Alcohol is one of those expenses that many of us are unwilling to give up for the sake of financial independence. We work hard every day and we deserve that cold miller lite come 6PM. Trust me, I get it. I’ve been telling myself the same story for most of my adult life. But for those who are truly hard-core and looking for any way to squeeze out those extra pennies, I think it’s worth looking at how to save money on alcohol because it’s a massive opportunity for savings.
6 pack beer at grocery store $10 – Per drink cost $1.67
Bottle of wine at grocery store $16 – Per drink cost $3.20 per glass (5oz pour)
Pint of beer at restaurant $8
Drinking Out vs Drinking In
Without question the biggest initial bang for you buck is to stop drinking out so much. The tradeoff is wild.
You can get about 5 beers at a grocery store for the price of 1 at a bar or restaurant. And you can get almost 4 glasses of wine for the price of 1.
So the decision to start drinking in but otherwise maximize your convenience by getting your alcohol from your grocery store or gas station will yield anywhere between 75-80% savings on alcohol. That’s pretty good savings right there.
Drinking Bulk vs Drinking Out
Now, say you’ve been drinking in more often but you’re still trying to figure out how to save more money on alcohol. Well, I have some interesting numbers for you.
If you’re still unsatisfied with your savings on alcohol after deciding to get it from your local liquor store instead of your local bar, then let me show you the numbers of getting it from Costco.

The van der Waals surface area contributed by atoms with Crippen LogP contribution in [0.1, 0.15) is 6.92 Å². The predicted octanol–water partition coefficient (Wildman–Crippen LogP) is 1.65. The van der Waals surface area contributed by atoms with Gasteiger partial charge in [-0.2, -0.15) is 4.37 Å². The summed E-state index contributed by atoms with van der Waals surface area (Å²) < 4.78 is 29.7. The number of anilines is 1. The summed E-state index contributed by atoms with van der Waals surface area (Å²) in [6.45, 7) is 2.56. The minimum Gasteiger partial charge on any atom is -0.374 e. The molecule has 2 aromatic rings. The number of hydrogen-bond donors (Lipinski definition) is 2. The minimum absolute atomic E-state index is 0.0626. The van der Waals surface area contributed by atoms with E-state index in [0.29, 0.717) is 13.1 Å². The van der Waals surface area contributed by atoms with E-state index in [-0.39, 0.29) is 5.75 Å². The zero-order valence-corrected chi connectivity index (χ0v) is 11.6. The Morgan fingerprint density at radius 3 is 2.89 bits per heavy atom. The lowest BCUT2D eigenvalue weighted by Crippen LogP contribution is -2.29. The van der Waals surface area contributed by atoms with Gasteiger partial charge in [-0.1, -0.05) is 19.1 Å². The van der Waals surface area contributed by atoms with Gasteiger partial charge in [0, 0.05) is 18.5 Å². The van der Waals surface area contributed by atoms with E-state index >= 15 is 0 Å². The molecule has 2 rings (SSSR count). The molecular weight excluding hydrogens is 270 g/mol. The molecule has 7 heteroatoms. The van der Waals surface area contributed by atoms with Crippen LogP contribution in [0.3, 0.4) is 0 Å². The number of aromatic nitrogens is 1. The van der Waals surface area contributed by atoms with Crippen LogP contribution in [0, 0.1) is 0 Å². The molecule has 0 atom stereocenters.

If you’re a vodka drinker, you stand to save more than most other beverage consumers thanks to Costco’s 1.75L Bottle of Vodka priced at $17. Splurge for this massive container of alcohol and expect some funny looks from your peers at the checkout line. But the joke is on them because you’re only spending about $0.55 per 2oz of vodka while most chumps are paying $8 for their vodka sodas at the bar. That right there is a 94% savings without factoring in the cost of the tonic water which can be purchased very cost effectively as well.
There is simply nothing like a good beer. It’s definitely my guilty pleasure. But beer drinkers know that it’s an expensive habit. What I’ve found is, you can find 24 pack flats of full bodied beer [think Lagunitas, Rogue, Sierra Nevada] at Costco for anywhere between $25 and $30. So instead of getting a 6-pack from your gas station or liquor store and paying $1.67 per beer, you reduce your per-beer cost to between $1.04 to $1.25. That’s a 30% savings compared to getting your beer from a liquor store, grocery store, or gas station.
While this difference may seem negligible compared to the savings of kicking your beer at the bar habit altogether, realize that you’re saving about 85% by getting your beer in bulk from Costco versus your local bar.
The last time I purchased a bottle of wine was about 3 months ago at Costco. Our favorite wine (Bonterra Cabernet Sauvignon) was on sale for $7.99 a bottle – normally $10.99. We purchased 2 cases which was about 23 bottles more than I’d ever purchased at one time in my entire life.
That day we spent just over $200 on wine which we are still working through. But for us, it was worth getting a great deal because that brought our per glass cost down from $12 at our favorite restaurant to $1.59. That’s an 87% savings on high quality sustainable wine right there.